Anyone who believes a musical can't be both splashy and smart has missed one of the best shows to come out of Broadway in the last 10 years.
I'm talking about Hairspray, the 2002 musical based on the 1988 movie by John Waters.
Broadway, of course, has been stealing ideas from Hollywood for most of those 10 years. And Waters, a director notoriously remembered for "trash films" like Pink Flamingos, which featured a drag queen dining on dog crap, might seem like a spectacularly inappropriate source for a mainstream musical.
But forget all that. Hairspray just works. And the Colorado Springs Fine Arts Center's production, which opened last Friday, is such a big-hearted bundle of joy, you'll want to stand up and cheer.
The story is set in 1962 Baltimore, a city where flashers greet students on the way to school and African-American teens are allowed to dance only one day a month on Baltimore's version of American Bandstand, The Corny Collins Show.
But Tracy Turnblad, played by an adorable firecracker named Andrea Rutherford, doesn't care about any of that. She just wants to land a regular gig dancing on the show, mostly so she can meet the pompadoured dreamboat Link Larkin, played with the requisite swagger by the always excellent Marco Robinson.
There's just one problem. Tracy is on the hefty side, and as her even-more-generously proportioned mother Edna says, "People like us don't appear on television."
It's easy to let the campier elements of the story run away with the show, but director Scott RC Levy plays it straight, giving plenty of room for the characters to live and breathe as real people.
Key to this is the casting of Edna, a role which has been played by a man ever since the great Divine created the role for the original, non-musical movie. Here the bigger-than-life laundress is played by Drew Frady (Toad in A Year With Frog and Toad), a natural comic who knows he doesn't have to milk a joke to get every laugh it deserves.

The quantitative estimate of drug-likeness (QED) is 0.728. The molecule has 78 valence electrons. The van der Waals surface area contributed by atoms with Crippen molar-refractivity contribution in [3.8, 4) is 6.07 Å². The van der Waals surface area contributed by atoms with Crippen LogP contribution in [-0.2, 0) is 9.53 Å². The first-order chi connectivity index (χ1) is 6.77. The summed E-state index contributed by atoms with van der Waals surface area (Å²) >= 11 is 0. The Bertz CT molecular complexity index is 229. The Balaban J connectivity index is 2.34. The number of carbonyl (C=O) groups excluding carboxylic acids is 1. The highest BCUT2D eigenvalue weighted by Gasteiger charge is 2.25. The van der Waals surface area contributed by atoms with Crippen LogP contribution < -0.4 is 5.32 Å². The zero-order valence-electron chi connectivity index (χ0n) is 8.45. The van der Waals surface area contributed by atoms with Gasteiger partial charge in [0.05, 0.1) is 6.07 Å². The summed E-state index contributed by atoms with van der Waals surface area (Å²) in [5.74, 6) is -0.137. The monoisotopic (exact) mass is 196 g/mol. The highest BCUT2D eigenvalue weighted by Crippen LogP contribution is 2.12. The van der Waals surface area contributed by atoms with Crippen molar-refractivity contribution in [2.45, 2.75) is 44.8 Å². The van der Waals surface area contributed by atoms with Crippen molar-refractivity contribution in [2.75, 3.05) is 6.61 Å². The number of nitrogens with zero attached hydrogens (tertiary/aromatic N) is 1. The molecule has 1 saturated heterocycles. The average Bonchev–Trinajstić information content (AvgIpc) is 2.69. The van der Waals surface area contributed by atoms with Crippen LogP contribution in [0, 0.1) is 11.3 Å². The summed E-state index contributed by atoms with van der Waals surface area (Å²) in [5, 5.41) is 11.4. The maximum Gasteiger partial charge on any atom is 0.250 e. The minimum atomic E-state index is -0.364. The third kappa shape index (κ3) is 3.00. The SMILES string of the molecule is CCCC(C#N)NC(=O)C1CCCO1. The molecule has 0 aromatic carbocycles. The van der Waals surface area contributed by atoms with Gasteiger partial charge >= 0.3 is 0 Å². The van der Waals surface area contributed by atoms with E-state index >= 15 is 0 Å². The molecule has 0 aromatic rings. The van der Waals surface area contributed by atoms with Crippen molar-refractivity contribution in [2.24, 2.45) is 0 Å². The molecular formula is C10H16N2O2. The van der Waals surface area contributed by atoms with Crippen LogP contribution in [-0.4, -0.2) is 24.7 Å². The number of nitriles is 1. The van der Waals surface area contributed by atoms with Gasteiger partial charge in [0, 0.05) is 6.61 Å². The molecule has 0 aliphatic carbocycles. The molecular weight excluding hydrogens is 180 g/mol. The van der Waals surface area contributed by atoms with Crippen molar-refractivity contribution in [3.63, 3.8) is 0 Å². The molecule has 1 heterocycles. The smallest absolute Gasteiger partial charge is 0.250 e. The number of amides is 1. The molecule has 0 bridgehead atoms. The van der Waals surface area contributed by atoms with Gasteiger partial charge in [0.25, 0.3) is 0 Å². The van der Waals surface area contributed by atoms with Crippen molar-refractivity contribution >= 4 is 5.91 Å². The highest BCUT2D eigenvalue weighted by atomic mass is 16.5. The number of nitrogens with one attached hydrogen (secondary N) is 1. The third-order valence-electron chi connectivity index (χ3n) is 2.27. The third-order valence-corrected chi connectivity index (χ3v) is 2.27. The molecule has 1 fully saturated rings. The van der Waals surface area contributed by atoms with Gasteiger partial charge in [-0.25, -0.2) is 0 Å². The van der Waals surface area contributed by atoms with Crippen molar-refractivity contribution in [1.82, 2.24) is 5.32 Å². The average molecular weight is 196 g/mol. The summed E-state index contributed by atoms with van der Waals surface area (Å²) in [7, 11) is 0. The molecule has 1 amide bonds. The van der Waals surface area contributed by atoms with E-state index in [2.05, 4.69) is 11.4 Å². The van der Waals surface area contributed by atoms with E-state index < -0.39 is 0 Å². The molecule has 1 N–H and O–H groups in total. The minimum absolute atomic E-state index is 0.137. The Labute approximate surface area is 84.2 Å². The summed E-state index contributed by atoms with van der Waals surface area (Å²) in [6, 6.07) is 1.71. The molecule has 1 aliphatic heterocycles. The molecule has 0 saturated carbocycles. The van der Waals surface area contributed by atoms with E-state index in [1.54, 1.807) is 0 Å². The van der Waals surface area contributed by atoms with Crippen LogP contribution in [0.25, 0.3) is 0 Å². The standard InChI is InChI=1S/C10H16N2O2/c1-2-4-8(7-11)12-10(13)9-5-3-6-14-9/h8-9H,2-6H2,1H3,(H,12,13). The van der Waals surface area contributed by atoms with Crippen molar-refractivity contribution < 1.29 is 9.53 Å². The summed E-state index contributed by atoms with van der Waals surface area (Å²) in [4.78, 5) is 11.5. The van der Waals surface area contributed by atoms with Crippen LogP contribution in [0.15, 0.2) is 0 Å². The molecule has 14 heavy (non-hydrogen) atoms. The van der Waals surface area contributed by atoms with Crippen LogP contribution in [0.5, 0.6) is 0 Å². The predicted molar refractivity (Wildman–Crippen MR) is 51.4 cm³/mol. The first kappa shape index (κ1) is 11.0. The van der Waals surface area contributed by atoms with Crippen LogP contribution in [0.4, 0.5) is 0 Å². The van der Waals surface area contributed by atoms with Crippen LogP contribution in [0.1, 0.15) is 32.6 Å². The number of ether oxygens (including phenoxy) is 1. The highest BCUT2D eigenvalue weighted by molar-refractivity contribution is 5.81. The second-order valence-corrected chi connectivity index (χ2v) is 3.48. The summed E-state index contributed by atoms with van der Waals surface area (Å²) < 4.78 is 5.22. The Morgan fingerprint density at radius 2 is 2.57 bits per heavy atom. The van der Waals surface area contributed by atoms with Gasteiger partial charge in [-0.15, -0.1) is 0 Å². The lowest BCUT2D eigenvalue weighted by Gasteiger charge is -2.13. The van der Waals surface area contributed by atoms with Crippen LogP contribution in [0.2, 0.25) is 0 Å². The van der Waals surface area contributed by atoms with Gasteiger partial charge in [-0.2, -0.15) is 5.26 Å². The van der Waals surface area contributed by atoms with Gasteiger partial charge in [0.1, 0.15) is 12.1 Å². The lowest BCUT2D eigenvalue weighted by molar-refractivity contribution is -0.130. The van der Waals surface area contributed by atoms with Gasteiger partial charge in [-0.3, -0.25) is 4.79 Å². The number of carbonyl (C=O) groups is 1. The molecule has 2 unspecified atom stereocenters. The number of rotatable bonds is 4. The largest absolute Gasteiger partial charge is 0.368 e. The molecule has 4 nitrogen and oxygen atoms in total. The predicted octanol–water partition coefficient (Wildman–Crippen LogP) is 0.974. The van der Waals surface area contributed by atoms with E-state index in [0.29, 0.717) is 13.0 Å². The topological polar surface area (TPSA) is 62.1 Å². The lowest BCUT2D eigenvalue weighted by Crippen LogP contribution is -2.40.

Michael Augenstein makes a perfect partner for Edna as her adoring, wisecracking husband Wilbur, and their sweetly comedic duet "You're Timeless to Me" is one of the highlights in a show packed to the rafters with them.
But it's not all fun and games. Eventually Tracy realizes the injustice of segregating dancers by the color of their skin and takes it upon herself to integrate The Corny Collins Show, risking everything she has worked so hard to win in the process.
The choreography by Victor Ayers is some of the most dynamic I've ever seen on the FAC stage, and even if there were a few problems with microphones cutting out or coming detached from costumes on opening night, the cast was so good I didn't care.
Carmen Vreeman was utterly charming as Tracy's best friend Penny Pingleton, a geeky girl who learns to throw off the strictures of her over-protective mother after falling in love with a black teen nicknamed Seaweed (a remarkably rubber-limbed Tyrell D. Rae).
Lacey Connell was pitch-perfect as Tracy's snotty arch-nemesis Amber Von Tussle, and Lynn Hastings was in powerful voice as Motormouth Maybelle, her soulful rendering of "I Know Where I've Been" nearly stopping the show.
Also worthy of note are the lush lighting by Jonathan Spencer and the kaleidoscope of colors provided by Lex Liang's costumes.
No, Broadway isn't making them like they used to. But with a feel-good musical like this, who would want them to?
Editor's note: Grab Wednesday's Indy for a behind-the-scenes feature on the show.
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